New September deadline for Hope Canal

The Hope Canal Project (HCP) has been given a new seven-week deadline for completion once Courtney Benn Contract-ing Services Limited (CBCSL) is able to remain on schedule, Agriculture Minister Dr Leslie Ramsammy says.

Leslie Ramsammy
Leslie Ramsammy

The minister gave the September deadline when he recently appeared before the Parliamentary Sectoral Committee on Natural Resources. Given the number of previous deadlines which have had to be abandoned, Stabroek News asked Ramsammy why he would give a commitment once again to which he replied that this is what had to happen. He told Stabroek News after the committee meeting that the reality was that if the contractor complied with the various requests of the ministry then he did not foresee further problems.

He said, “The option is to terminate the contract then I will spend another three months advertising… then the same $100 million work that is left will become $600 million and I still won’t get it till next year.”

He said that the six tranches, devised to help the HCP to become operational cost roughly $40 million each and that the work that was done was done well. DIPCON Engineering, CBCSL and BK International have been awarded contracts for the construction of the Northern Relief Channel which will drain the East Demerara Water Conservancy (EDWC) to the Atlantic Ocean.

The HCP has four components: the Northern Relief channel which on completion will be 10.3km in length, from the sea defence embankment and extending to the EDWC, a high level outfall sluice (being done by CBCSL), a conservancy head regulator and a public bridge. The bridge is finished.

Ramsammy said that instead of terminating the contract with CBCSL, a decision was made to work with the contractor as this was the most conducive way moving forward especially considering the costs associated with the $3.6 billion project.

Contacted for a comment on the new deadline and the works still to be done, Jason Harewood, a senior engineer attached to CBCSL told Stabroek News last week that at this point the company did not wish to make any comment and all questions should be directed to the National Drainage and Irrigation Authority and the ministry.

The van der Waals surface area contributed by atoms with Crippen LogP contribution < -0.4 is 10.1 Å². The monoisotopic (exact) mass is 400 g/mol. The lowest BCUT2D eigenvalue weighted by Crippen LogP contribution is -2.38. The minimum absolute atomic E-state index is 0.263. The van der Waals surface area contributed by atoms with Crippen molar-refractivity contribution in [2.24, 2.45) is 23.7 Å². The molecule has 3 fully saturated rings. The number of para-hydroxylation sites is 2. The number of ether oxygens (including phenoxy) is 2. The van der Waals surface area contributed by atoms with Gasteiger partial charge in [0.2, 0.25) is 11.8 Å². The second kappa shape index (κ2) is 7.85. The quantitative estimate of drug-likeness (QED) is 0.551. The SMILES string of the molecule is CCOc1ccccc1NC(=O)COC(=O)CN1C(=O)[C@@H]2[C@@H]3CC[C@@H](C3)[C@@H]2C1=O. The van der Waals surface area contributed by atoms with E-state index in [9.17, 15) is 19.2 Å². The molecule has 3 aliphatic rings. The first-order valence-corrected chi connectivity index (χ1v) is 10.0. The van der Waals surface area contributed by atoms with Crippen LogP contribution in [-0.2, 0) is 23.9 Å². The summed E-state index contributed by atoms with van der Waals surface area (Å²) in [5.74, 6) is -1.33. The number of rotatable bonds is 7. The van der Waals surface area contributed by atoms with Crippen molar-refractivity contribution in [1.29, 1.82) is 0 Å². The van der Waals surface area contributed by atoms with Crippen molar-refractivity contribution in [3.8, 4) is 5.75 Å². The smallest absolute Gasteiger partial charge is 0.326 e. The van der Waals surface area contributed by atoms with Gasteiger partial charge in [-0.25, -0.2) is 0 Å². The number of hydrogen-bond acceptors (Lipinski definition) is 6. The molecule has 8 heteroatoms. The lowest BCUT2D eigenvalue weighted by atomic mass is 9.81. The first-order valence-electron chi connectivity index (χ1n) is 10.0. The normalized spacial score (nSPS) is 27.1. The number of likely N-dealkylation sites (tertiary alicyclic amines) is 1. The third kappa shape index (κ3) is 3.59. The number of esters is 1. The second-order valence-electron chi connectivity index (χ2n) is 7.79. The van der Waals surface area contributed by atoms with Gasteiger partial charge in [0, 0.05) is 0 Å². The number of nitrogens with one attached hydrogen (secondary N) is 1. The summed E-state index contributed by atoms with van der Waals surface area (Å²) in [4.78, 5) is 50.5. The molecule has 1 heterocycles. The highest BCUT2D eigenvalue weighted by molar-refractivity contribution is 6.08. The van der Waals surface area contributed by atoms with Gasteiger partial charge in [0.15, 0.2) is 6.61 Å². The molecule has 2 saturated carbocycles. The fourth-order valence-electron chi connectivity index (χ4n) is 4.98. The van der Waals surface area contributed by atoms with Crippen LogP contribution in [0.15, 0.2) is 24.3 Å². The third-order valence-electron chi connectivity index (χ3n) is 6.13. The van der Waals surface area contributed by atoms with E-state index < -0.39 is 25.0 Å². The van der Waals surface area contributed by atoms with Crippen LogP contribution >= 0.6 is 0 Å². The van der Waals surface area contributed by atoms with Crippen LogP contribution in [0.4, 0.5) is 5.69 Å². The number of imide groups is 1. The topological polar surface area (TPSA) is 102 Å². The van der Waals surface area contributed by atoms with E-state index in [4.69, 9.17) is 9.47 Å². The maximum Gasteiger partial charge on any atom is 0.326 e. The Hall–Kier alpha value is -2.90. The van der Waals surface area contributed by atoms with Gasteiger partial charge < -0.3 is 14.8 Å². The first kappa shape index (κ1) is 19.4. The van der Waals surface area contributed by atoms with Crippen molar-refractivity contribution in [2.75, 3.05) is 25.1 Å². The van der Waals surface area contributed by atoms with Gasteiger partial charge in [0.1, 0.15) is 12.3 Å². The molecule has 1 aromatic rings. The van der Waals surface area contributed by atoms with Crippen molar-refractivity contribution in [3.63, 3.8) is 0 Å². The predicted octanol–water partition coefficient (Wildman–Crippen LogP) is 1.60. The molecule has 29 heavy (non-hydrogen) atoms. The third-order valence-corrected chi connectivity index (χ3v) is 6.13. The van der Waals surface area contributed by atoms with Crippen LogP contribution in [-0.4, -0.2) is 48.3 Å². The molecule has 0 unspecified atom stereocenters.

Ramsammy stressed during the committee meeting that the canal was really only awaiting the installation of the winch system which has already been procured. He said the bridge is done, the canal is “mostly” finished and the embankment is an ongoing process that will require regular scheduled maintenance.

In relation to the eight steel doors for the sluice, Ramsammy stated that they are being fabricated. He emphasised that the ministry did not want the doors prior to them       being installed due to the storage constraints. Guy-ana National Industrial Company was awarded the subcontract for the fabrication of the steel doors. Ramsammy had told Stabroek News that this subcontract was awarded sometime in mid-2013.

The installation of the doors is to be done by CBCSL. In April, Ramsammy had stated that the contractor was given time to finish the eight-gate sluice and this time frame was the reality of the current situation.

He said it had to be done and time had to be given unless Guyana was prepared to put the project on hold indefinitely.

Work on the canal commenced in February 2011. The 18-month contractual time frame was never reached due to numerous setbacks. The deadline was revised again in January, when the December 31, 2013 deadline passed, although CBCSL had been advised in the last quarter of 2013 to hire additional workers or subcontract the work so as not to miss the December 2013 deadline.

Engineer Charles Sohan has been very critical of the HCP stating that the project would most likely take an additional year to complete. He has opined that the eight radial SS gates were unlikely to be fabricated, installed and become functional this year.

Sohan had said in a letter to this newspaper “Substantial complex work remains to be done on that segment of the canal between the crown and conservancy dams to make the pegasse soil comprising its embankments watertight and stable as they were not constructed with selected fill as should have been the case.” He said, “As could be deduced from the foregoing, and apart from contract work, substantial extra works remain to be done to make HCP functional and this will take over a year to accomplish. Minister Ramsammy seems to lack the expertise to assess a complicated project which was dreamt up and passed over to him in a chaotic state by his predecessor and whose final cost and eventual completion date continues to elude him …when all is said and done, he should be held responsible for the large cost and time overrun on HCP which he continues to defend, and which will eventually cost the Guyanese taxpayers dearly.”

During the committee meeting Ramsammy disclosed that the Cunha Canal financing was being worked out with the World Bank at present. Early this year the World Bank determined that the planned work on the Cunha Canal, East Bank Demerara met its social and environmental impact criteria. The Cunha helps to drain the EDWC to the Demerara River.

The Cunha Canal project is to be financed with funds garnered through Guyana’s forests partnership with Norway. The US$1.91 million venture is projected to increase the real time drainage capacity of the EDWC by up to 30%.


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